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My father is a disabled elderly man on hospice care due to stage 4 colon cancer. His only source of income has been social security. He is wheelchair bound and has one arm. The fingers in his hand do not move due to "trigger finger." So he's not in great shape. He's currently in a nursing home 600 miles from me. Because he is unable to leave his facility to go to the bank, through the years his social security went untouched and grew to around $12,000. Earlier this year it was discovered that an employee (or employees) emptied his bank account, leaving him with $5.68. I spoke to the administrator, who said they THOUGHT they had his debit card in their safe, however, the card they had in their safe was an old one. The new card never made it to the safe. Police were called, the bank was called, and administrator and staff were called, but the ball was dropped.


Does anyone have any advice whatsoever what I can do to help rectify this situation? It seems as if the nursing home and bank should have some accountability for the theft of over $12,000.


Any direction offered will be so greatly appreciated. I will be there visiting him the first full week of May. At that time I intend to go to the bank with him and speak face-to-face with the administrator, as well as the police.


Thoughts?

First, how long has Dad been in the NH? I ask because, if Dad had 12k in the bank Medicaid would not pay for his care in a LTC facility. My feeling is the Medicaid he gets is healthcare only. A suppliment to his Medicare.

Are you sure that he didn't do a spend down and the 12k was used for his care in LTC. Once that was used, he then went on Medicaid for his care. At that point his SS goes towards his care with Medicaid paying the balance.

How Dad ended up in LTC would help.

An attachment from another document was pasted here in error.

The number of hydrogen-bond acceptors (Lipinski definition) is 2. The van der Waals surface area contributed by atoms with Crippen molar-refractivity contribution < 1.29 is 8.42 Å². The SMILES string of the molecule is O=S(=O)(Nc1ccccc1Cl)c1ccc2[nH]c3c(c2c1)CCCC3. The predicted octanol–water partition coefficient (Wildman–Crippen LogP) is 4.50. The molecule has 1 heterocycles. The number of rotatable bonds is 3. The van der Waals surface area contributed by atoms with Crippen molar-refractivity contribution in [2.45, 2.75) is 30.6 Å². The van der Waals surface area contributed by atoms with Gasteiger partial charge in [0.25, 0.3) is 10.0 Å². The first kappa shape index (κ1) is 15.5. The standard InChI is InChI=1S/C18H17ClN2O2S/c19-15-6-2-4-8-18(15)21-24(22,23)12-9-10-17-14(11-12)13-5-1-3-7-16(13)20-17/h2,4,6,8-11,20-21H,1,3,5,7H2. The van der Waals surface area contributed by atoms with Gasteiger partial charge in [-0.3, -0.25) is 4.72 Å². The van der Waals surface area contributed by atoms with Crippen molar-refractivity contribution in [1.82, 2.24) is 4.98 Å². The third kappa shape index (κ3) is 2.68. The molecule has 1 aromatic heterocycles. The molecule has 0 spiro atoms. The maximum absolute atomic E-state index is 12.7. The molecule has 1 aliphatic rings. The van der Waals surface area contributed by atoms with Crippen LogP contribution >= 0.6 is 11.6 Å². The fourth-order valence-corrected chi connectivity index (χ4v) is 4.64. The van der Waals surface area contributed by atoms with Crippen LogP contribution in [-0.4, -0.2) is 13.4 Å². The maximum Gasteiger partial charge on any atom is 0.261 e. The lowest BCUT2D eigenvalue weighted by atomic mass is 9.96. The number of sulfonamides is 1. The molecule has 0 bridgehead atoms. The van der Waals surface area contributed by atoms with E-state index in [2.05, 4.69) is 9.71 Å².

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Reply to JoAnn29
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Is your dad in the NH for rehab? That's really the only way that Medicare would be paying.

After a 3 day hospitalization, Medicare will pay for 20 days of rehab at 100%.
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Reply to BarbBrooklyn
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Medicare does not pay for nursing home care. He must be on Medicaid. And as Barb said the money taken from his account is share of cost.
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Reply to anonymous901498
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Unfortunately, MyElderlyFather.....you do not seem to understand how this all works. And that's a shame, really. Keep reading the posts from @BarbBrooklyn. I do not know her, but I can see that she knows what she's talking about. So, I will not post in a redundant way.
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Reply to anonymous903302
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BarbBrooklyn Apr 27, 2019
Lol, I only know what I've learned here!

I'm wondering why the OP thinks the account would have had a balance of $12k. Unless there is a community spouse involved, that would have meant disqualification from NH Medicaid.
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Okay, that's what I suspected.

No one is emptying your dad's account. Your father's share of cost (soc) for his NH Bill's is his SS, minus a small personal needs allowance.

Who is dad's POA? Who met with the NH business office to set up payments,
etc.?

Most likely, the NH business office has become dad's representative payee for SS.

Who are you talking to at the NH? Seems like they should understand how Medicaid works. Dad is not allowed to have over $2K in assets if he is a single Medicaid NH resident in most states. Is there a spouse?
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Reply to BarbBrooklyn
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Thank you.
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Reply to MyElderlyFather
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How was the NH being paid? I mean, who was paying the bills, and with what funds?

Is your father on Medicaid?
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Reply to BarbBrooklyn
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MyElderlyFather Apr 27, 2019
He is on Medicaid. I believe Medicare is paying for the nursing home. I'm not well educated on the subject though.
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